Effectiveness of Placebo Interventions for Patients With Nonspecific Low Back Pain

A Systematic Review and Meta-analysis

Rob H.W. Strijkers; Marco Schreijenberg; Heike Gerger; Bart W. Koes; Alessandro Chiarotto


Pain. 2021;162(12):2792-2804. 

In This Article

Abstract and Introduction


Little is known about the effectiveness of placebo interventions in patients with nonspecific low back pain (LBP). This systematic review assessed the magnitude of the effects of placebo interventions as compared to no intervention in randomized controlled trials (RCTs) including patients with LBP. Embase, MEDLINE (Ovid), and Cochrane CENTRAL databases were searched from inception to December 5, 2019. Randomized controlled trials comparing placebo intervention vs no intervention in adult patients with nonspecific LBP were included. Pain intensity, physical functioning, and health-related quality of life measured at short-term, medium-term, and long-term follow-up were the outcomes of this review. Twenty-one randomized controlled trials were included; one concerning acute LBP and one subacute LBP, whereas 19 studies reported on chronic LBP. In chronic LBP, placebo interventions were more effective than no intervention at short-term follow-up for pain intensity (standardized mean difference = −0.37, 95% confidence interval [CI] = −0.55 to −0.18, moderate-quality evidence), physical functioning (standardized mean difference −0.19, 95% CI = −0.39–0.01, moderate-quality evidence), and physical quality of life (mean difference = −2.71, 95% CI = −4.71–0.71, high-quality evidence), respectively. These effects were not significant at medium-term follow-up, and no data were available at long-term follow-up. These results show placebo interventions are more effective than no intervention at short-term follow-up in patients with chronic LBP. However, the magnitude of the effects is probably not clinically relevant (approximately 8 points on a 0–100 pain scale). Future research should identify effect modifiers and causal mechanisms explaining the short-term effects of placebo interventions in patients with chronic LBP.


Placebo effects capture the imagination of patients, clinicians, and researchers, but their definitions and clinical relevance have been a topic of debate for decades. In 1986, Grünbaum theorized that the observed effects of any intervention may be attributable to characteristic and contextual factors; he defined placebo as one of these factors.[21,29] From 2001 onward, Hróbjartsson and Gøtzsche published a series of systematic reviews concerning placebo interventions in clinical trials for all clinical conditions.[30–33] They included trial designs that included both a placebo intervention group and a no intervention group (eg, waiting lists) and were thus able to estimate the magnitude of placebo effects compared with no intervention in trials. In their most recent update,[33] Hróbjartsson and Gøtzsche concluded that, generally speaking, placebo interventions do not have important clinical effects, with the sole exception of patient-reported outcomes, such as pain (standardized mean difference [SMD] = −0.28). Nevertheless, another research team systematically reviewing only randomized controlled trials (RCTs) conducted in patients with pain complaints (and including articles from an earlier version of the Hróbjartsson and Gøtzsche literature search) found that the pooled magnitude of placebo effects is very small (3.2 points reduction on a scale of 100).[36] The magnitude of the placebo effect can depend on the method of delivery. Studies using placebo as an intervention have shown greater effects than studies using placebo as a control. Both situations are included in our study.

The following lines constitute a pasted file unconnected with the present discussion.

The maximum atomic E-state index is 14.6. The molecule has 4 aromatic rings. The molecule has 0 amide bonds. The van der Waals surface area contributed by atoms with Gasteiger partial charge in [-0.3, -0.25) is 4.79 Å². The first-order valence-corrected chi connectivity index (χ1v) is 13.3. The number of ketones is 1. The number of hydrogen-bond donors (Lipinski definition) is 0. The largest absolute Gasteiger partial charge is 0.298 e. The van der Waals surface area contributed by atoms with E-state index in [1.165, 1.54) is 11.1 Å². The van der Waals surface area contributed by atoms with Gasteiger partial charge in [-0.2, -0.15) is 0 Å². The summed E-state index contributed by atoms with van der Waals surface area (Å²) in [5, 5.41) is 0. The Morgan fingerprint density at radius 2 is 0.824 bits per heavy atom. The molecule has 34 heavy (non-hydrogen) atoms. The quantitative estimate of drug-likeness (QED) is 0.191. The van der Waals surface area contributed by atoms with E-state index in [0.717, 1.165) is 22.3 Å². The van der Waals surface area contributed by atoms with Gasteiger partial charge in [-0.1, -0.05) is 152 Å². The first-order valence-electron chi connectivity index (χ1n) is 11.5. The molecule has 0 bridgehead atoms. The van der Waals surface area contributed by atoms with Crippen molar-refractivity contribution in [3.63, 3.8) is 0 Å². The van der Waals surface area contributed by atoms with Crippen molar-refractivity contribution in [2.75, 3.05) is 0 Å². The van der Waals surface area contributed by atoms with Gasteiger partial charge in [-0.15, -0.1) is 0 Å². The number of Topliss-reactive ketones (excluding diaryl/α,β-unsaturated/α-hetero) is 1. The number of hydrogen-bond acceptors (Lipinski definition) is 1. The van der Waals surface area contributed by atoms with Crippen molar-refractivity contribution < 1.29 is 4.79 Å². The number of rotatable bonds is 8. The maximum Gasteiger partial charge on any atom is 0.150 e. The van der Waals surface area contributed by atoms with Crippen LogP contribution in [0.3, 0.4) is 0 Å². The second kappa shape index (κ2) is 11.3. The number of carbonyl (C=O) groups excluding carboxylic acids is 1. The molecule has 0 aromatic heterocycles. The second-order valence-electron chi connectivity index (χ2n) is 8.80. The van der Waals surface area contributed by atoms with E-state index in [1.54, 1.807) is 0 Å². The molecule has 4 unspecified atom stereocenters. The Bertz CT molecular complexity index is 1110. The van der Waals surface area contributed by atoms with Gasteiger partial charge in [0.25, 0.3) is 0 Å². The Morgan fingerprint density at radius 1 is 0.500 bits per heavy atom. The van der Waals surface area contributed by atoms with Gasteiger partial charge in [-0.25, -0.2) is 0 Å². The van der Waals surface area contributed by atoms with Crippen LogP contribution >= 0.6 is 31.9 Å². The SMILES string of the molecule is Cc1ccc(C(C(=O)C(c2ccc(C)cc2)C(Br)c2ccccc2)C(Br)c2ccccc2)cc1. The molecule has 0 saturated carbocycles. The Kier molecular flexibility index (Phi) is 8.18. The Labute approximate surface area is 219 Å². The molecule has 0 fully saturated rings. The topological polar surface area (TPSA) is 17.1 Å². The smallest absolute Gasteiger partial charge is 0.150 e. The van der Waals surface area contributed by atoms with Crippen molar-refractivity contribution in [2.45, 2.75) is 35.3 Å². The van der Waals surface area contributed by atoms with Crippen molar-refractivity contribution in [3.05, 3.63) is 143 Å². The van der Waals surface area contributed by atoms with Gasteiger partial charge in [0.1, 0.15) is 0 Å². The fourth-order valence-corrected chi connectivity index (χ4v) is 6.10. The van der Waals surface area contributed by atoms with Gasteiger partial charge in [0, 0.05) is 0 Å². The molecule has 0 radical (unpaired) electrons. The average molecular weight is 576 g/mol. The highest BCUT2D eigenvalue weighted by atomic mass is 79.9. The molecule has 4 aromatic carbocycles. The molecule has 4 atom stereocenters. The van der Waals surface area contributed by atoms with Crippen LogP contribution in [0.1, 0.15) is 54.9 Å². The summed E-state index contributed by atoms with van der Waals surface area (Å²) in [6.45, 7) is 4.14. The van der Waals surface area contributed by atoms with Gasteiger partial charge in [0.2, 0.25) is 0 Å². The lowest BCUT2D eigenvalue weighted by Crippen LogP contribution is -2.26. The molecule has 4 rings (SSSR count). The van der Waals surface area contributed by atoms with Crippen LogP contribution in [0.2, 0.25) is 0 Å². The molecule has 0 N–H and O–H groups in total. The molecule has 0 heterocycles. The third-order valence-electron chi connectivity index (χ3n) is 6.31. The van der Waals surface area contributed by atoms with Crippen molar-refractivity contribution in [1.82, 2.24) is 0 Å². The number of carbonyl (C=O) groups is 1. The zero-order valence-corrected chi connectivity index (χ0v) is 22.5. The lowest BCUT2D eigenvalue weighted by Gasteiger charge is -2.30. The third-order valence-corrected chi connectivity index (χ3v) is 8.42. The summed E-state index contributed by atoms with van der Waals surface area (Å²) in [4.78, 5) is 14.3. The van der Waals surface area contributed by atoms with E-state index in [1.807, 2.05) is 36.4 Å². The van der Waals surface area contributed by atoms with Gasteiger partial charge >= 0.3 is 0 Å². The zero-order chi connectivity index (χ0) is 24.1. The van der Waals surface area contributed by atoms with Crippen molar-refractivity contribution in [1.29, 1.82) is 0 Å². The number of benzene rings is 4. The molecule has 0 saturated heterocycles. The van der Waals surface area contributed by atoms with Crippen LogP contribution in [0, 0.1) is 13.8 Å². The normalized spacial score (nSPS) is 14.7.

In the field of low back pain (LBP, the most disabling condition worldwide[13,24]), conservative interventions are often administered to patients,[63] despite evidence suggesting that such interventions have modest effects(0–9 points on a scale of 0–100) at best when compared with placebo.[11,55,57] It has been suggested that sham oral medication could produce clinically meaningful change in pain scores in patients with LBP without a specific nociceptive source for their complaints (eg, LBP[24]),[52] thus contradicting earlier evidence regarding the magnitude of placebo interventions for pain.[31] However, studies with a no intervention group were not included in this systematic review, which makes it impossible to actually estimate the magnitude of the placebo effect vs no intervention in LBP. Comparison of placebo intervention vs no intervention is important to correct for phenomena such as regression to the mean and natural history of the disease, which do not represent true placebo effects. Thus, the current knowledge about actual magnitude of placebo effects in LBP is still limited. As the literature search of Hróbjartsson and Gøtzsche is now over 10 years old and because uncertainty remains about the effectiveness of placebo interventions for LBP, it is time to gain further insight into the magnitude of placebo effects in the LBP field. The main objective of this systematic review is to assess the magnitude of effects of placebo interventions in comparison with no intervention for patients with LBP.